Hear the word of the Lord, O house of Jacob, and all the families of the house of Israel. Thus says the Lord:
What wrong did your ancestors find in me that they went far from me,
And went after worthless things, and became worthless themselves?
They did not say, ‘Where is the Lord who brought us up from the land of Egypt,
Who led us in the wilderness, in a land of deserts and pits,
In a land of drought and deep darkness, in a land that no one passes through,
where no one lives?’
I brought you into a plentiful land to eat its fruits and its good things.
But when you entered you defiled my land, and made my heritage an abomination.
The priests did not say, ‘Where is the Lord?’ Those who handle the law did not Know me; the rulers transgressed against me; the prophets prophesied by Baal,
and went after things that do not profit.
Therefore once more I accuse you, says the Lord,
and I accuse your children’s children.
Cross to the coasts of Cyprus and look, send to Kedar and examine with care;
see if there has ever been such a thing.
Has a nation changed its gods, even though they are no gods?
But my people have changed their glory for something that does not profit.
Be appalled, O heavens, at this, be shocked, be utterly desolate, says the Lord,
For my people have committed two evils: they have forsaken me,
The fountain of living water, and dug out cisterns for themselves, cracked cisterns that can hold no water.
Today, we’re in the fourth part of our series on The Prophets. In week 1, we looked at what Isaiah might have said about the growing trend of blaming the poor. In week 2, we looked with Isaiah at what inequitable distribution of wealth can do to a society. Last week, we heard Jeremiah’s call. We remembered God’s sacred call to each of us to be a unique promise to love and care for all creation.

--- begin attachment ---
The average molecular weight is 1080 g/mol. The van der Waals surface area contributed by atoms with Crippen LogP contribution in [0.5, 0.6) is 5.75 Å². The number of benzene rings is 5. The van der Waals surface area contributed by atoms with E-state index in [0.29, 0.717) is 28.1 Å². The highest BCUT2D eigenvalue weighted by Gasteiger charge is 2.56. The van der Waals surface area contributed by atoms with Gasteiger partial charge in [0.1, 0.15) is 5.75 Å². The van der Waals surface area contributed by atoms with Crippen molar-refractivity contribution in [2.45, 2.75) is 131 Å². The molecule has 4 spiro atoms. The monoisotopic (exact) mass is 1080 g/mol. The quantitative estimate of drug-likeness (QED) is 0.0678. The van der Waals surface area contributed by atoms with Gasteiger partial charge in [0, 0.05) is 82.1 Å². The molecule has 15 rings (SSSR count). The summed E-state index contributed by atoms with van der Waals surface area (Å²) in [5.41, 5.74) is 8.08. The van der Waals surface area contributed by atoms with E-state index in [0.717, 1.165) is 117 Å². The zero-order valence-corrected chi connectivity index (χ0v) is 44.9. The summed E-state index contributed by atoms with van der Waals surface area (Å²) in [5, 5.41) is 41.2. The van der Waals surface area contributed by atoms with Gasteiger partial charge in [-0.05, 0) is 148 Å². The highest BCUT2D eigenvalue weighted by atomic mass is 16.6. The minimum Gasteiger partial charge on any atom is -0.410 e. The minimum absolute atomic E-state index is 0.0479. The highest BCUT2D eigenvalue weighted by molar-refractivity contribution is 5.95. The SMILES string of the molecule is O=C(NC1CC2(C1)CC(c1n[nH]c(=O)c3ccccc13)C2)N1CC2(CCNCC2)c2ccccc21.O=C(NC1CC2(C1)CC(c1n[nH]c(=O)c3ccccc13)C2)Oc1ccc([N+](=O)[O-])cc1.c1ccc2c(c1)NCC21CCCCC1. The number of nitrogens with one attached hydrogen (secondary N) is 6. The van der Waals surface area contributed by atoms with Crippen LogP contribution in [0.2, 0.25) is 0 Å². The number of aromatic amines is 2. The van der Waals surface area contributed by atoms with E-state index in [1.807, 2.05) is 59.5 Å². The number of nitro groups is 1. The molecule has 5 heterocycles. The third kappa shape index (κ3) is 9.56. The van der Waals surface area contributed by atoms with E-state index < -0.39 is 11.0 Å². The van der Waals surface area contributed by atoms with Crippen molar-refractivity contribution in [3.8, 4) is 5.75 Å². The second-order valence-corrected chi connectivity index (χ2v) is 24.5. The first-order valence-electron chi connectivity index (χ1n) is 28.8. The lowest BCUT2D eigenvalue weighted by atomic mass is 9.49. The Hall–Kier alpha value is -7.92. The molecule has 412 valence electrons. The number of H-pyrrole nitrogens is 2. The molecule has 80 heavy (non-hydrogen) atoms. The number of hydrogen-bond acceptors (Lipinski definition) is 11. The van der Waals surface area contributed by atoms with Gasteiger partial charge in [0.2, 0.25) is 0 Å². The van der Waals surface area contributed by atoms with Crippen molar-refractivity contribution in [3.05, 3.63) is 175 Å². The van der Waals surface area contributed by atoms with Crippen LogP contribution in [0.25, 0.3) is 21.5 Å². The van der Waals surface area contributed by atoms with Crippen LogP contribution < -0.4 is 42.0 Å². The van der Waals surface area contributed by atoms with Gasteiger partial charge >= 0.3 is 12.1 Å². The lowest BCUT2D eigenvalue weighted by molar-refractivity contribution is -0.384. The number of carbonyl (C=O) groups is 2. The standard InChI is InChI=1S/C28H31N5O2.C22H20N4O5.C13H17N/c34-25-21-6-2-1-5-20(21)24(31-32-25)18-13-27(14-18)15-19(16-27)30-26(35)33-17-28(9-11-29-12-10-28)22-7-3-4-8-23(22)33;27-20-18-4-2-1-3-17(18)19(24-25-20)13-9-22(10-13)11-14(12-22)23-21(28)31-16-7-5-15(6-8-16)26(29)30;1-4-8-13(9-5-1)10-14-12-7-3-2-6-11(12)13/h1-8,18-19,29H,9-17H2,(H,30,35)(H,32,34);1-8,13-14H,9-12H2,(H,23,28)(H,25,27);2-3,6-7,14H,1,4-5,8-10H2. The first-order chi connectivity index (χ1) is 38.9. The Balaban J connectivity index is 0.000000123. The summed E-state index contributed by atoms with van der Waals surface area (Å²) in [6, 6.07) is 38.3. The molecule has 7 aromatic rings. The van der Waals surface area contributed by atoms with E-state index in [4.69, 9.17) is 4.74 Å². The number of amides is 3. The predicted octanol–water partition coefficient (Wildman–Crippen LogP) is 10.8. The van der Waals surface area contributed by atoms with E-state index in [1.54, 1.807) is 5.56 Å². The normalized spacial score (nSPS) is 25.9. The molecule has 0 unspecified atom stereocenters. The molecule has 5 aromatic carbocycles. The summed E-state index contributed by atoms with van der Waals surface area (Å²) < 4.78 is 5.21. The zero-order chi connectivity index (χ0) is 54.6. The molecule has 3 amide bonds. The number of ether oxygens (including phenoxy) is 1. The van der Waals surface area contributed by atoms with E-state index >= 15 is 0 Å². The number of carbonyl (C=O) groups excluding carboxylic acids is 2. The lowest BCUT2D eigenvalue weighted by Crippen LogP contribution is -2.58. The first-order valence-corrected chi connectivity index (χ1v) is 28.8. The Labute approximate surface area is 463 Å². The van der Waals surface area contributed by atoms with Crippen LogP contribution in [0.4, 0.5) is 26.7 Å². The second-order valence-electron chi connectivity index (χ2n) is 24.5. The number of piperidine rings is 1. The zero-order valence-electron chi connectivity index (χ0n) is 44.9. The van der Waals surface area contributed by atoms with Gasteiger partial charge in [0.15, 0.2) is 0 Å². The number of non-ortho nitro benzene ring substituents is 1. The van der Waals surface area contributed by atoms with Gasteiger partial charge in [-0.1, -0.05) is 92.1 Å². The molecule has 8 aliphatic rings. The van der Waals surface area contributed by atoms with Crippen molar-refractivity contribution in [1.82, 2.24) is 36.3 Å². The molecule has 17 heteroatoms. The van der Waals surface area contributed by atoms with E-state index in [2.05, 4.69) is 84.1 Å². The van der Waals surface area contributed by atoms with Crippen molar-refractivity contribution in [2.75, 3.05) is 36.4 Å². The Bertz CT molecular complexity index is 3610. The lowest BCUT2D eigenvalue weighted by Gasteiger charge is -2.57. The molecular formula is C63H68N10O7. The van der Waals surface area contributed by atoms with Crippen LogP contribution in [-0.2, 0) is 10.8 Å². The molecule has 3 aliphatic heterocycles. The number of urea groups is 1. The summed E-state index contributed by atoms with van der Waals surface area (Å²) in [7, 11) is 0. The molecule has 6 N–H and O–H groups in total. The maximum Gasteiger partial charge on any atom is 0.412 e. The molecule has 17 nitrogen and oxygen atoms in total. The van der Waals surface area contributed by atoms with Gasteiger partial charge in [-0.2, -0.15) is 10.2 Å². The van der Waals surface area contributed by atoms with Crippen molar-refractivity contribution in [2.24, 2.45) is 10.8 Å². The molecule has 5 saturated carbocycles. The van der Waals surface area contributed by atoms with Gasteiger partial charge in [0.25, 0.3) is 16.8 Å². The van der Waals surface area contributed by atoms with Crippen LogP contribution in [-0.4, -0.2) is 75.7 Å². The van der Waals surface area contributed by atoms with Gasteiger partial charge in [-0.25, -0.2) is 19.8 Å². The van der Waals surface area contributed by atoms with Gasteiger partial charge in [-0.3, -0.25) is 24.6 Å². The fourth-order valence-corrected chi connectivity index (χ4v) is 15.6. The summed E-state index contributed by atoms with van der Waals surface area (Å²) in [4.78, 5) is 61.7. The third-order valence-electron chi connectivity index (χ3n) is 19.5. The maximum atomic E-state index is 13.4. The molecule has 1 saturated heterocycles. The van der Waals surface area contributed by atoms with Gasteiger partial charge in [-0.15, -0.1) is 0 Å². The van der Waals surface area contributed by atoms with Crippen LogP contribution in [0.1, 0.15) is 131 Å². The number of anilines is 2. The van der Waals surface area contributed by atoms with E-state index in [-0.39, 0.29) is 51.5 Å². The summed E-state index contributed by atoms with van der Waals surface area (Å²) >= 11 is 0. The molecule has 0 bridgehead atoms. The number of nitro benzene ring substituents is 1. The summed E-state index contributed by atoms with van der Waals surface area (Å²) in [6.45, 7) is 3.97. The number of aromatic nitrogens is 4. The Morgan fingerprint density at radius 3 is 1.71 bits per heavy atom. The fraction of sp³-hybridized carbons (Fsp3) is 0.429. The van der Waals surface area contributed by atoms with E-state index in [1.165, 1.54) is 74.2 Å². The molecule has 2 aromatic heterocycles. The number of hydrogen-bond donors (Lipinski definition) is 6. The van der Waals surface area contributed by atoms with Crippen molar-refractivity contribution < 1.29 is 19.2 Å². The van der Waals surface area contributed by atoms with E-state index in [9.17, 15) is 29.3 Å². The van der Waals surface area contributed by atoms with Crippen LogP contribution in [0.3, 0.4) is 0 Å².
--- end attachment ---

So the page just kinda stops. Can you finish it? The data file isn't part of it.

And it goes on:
With that, we continue with Jeremiah. In Jeremiah, it’s easy to get distracted by his portrayals of God’s anger. But today, we’re going to look at something else – something important that most people don’t notice. We’re going to look not at God’s anger, but God’s anguish – and how it might shake us awake.
To hear it properly in today’s lesson, we have to hear a little snippet of Jeremiah that comes right before what we heard today. Listen to God speaking.
I remember the devotion of your youth,/Your love as a bride,/How you followed Me in the wilderness,/In a land not sown./Israel was holy to the Lord,/The first fruits of His harvest. (Jer. 2:1-3)
God is remembering the wonderful start God had with Israel. And here’s where we enter today’s reading. Listen to the jolt, the shock. The sweetness of the early days has turned into something very different.
Hear the word of the Lord, / O house of Jacob, / and all the families of the house of Israel. / Thus says the Lord: / What wrong did your fathers find in Me, / That they went far away from Me, / And pursued what is worthless, / And became worthless?
The great Jewish scholar Abraham Joshua Heschel helps us see what’s happening:
A great hope was Israel; “the first fruits” were a foretaste of a harvest of blessing. But as time passed, God’s hope was dashed. The people deserted their Redeemer and worshiped instead “the works of their own hands.” God’s pain and disappointment ring throughout the book of Jeremiah.
In other words, God starts by remembering the great start of a relationship. It’s like the pain we feel in a broken relationship, when we remember the early days that were once happy when things were so good. Anguish isn’t too strong a word.
Having said that, God does another surprising thing. God actually examines God’s own behavior, choices, decisions and actions. God asks, “what did I do to cause this? What part did I play?” How many of us have sat with parents, faced with a child who seems bent on destruction, who ask themselves, “what did I do? This is my fault somehow – where did I go wrong?” It’s as if the God who loves Israel so much is sobbing. “What did I do wrong?” God cries.
Of course, we know that the answer is “nothing.” God could not, would not, do anything wrong. God has always acted with perfect guidance, perfect correction, perfect teaching, and perfect love. This includes creating us with freedom and creating an order that contains painful consequences. God mourns the fact that the people “have gone after worthless things, and become worthless themselves.”
This is a disaster of cosmic proportions, because Israel was the place and people and nation where God dwelt in special and unique fullness. Heschel says,